Apple’s event in Chicago on March 27 generated a lot of excitement. Apple addressed some fundamental problems with new capabilities for schools. Most notable in my opinion are:
- Apple School Manager which allows the bulk creation of Apple IDs by teachers.
- Schoolwork App. Allows teachers to manage assignments and handouts.
- iCloud free storage has been increased, for education, from 5 to 200 GB.
A more complete list of all the new tools was published by CNET. This is all good stuff, but there remains an important issue, not addressed.
This event used, in my experience, a well-tested but increasingly obsolete strategy.
- There are elements in the Apple media that would like to see Apple compete more effectively in education.
- Apple develops some very cool, capable technologies that showcase a great vision for modern education.
- Then Apple holds a special event and invites selected media.
- The media gets all excited (as they should be), in awe of Apple’s terrific tools and vision. It all gets reported in glorious detail.
- Omitted is any analysis of whether it will change the behavior of educators because that’s not possible to foresee. The jazzy technology itself is the star. The news.
- Apple hopes that educators, reading all the high-spirited articles, will think themselves: “Wow, this is really cool stuff. I should reconsider what Apple has to offer when I make plans.”
This technique, born of an earlier time when computers were new in the classroom, fails in the modern era. In times past, progressive schools were eager to get computers into the classroom. (Of course, many teachers weren’t so generally eager, having inadequate computer skills. But that’s an aside.) The eventual choice was between PCs and Macs.
Even though Macs were more expensive, the Mac did well in many cases because its higher initial cost was offset by lower support costs. PCs were nightmares to secure and maintain.
Today, the overwhelming driver is initial cost and pedagogical requirements that Apple can’t change or address. And so, if a Chromebook breaks, it’s easy to replace. Nothing is lost because students work in their own accounts in the cloud. There is no offsetting cost benefit by purchasing a relatively expensive iPad. (Here’s a sober summary of the iPad pros and cons.)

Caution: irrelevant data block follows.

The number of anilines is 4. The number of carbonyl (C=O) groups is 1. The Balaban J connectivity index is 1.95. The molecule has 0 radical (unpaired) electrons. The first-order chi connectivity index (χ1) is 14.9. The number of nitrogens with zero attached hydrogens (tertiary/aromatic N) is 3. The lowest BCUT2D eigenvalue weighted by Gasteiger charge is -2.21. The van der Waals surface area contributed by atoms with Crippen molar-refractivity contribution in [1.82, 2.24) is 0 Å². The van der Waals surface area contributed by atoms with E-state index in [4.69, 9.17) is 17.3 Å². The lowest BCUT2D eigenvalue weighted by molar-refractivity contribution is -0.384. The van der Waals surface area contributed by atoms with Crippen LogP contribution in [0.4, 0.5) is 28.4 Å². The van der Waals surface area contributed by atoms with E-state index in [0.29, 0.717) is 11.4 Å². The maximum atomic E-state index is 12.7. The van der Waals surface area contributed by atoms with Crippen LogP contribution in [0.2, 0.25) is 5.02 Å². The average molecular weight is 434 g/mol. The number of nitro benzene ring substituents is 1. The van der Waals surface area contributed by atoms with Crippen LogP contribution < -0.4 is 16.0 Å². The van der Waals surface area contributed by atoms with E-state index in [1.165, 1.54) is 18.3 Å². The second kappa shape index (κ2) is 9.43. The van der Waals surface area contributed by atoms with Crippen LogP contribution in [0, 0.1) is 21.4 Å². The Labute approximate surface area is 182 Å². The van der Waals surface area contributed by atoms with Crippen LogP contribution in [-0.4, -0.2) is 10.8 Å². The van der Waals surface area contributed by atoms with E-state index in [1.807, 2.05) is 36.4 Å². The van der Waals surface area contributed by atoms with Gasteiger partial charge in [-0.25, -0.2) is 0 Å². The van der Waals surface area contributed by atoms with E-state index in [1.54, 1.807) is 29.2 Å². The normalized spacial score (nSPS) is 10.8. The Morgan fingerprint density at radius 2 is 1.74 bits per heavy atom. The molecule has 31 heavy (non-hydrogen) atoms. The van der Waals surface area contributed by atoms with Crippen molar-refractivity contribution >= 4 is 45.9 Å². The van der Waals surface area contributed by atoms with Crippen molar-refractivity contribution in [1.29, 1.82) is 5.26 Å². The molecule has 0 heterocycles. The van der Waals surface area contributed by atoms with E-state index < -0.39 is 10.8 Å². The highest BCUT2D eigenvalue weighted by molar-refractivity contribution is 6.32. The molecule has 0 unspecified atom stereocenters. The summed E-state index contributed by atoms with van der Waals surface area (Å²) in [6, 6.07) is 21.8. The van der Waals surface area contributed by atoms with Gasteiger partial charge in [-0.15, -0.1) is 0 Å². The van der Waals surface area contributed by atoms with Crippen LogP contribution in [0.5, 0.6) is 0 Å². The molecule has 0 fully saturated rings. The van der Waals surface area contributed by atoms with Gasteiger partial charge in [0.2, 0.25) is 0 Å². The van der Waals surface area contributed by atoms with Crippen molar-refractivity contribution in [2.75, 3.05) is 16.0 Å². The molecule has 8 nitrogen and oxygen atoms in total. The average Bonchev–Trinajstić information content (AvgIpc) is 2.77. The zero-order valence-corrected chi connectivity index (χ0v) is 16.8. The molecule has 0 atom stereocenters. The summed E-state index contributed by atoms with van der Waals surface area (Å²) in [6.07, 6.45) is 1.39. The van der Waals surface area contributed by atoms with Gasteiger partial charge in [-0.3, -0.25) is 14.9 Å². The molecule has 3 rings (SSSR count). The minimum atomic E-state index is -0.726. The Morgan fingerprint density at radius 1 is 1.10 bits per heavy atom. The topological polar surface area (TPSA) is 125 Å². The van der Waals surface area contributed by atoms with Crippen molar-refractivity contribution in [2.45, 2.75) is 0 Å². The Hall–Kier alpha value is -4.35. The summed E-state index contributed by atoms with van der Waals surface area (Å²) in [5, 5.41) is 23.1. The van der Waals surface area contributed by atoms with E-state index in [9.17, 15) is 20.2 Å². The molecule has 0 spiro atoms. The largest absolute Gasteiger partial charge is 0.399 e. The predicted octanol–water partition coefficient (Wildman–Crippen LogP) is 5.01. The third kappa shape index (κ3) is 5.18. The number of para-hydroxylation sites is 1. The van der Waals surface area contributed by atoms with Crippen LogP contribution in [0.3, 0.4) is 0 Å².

Because Apple didn’t address the fundamental issue of hardware cost, the technical influence of the media, cool as the new tools are, will fall on deaf ears. The new iPad is US$299 for education. The Apple Pencil is $89. And that doesn’t include, in most cases, a obligatory keyboard. As one person said on Twitter,
What has to happen next is that these initiatives and tools need to be “sold” to schools by the field education force with general success. The case has to be made that students will be more inspired and better educated. Teachers will be able to work more efficiently, be less burdened by old techniques.
The problem is that, in many cases, schools have already learned how to achieve those goals with less expensive Chromebooks. Unable to compete on price and pushing glitzy corporate stuff not meeting the school’s specific requirements, the sales force hands will be tied. Most educators, excited as they are, will see no reason to suddenly change course.
What happens next is that, as in times past, senior Apple executives blame the sales executives for being ineffective in their ability to excite and change the behavior of school decision makers.
Then there’s a long period of soul searching while the competition continues to make inroads.
I think Apple rolled out some impressive and valuable tools. Time will tell, however, whether these initiatives will reinvigorate Apple’s educational efforts. In many cases, I suspect, there will be some showcase schools that already embrace Apple for their own reasons and will make a splash with these new offerings.
I also expect Tim Cook will highlight those schools as influencing evidence that Apple has done the ‘right thing.’ Even so, the real metric is significant market share gains in the long run. Are these tools and technologies both necessary and sufficient to reverse Apple’s losses of late? Are these new tools the result of deep understanding of educator needs, designed to broadly convince? Can Apple compete at the chosen price points?
Sensational news about an inspiring Apple event is one thing. Actually turning the tide of the war will be long, hard, frustrating, roll-up-the-sleeves work.
We’ll all be watching and rooting for Apple.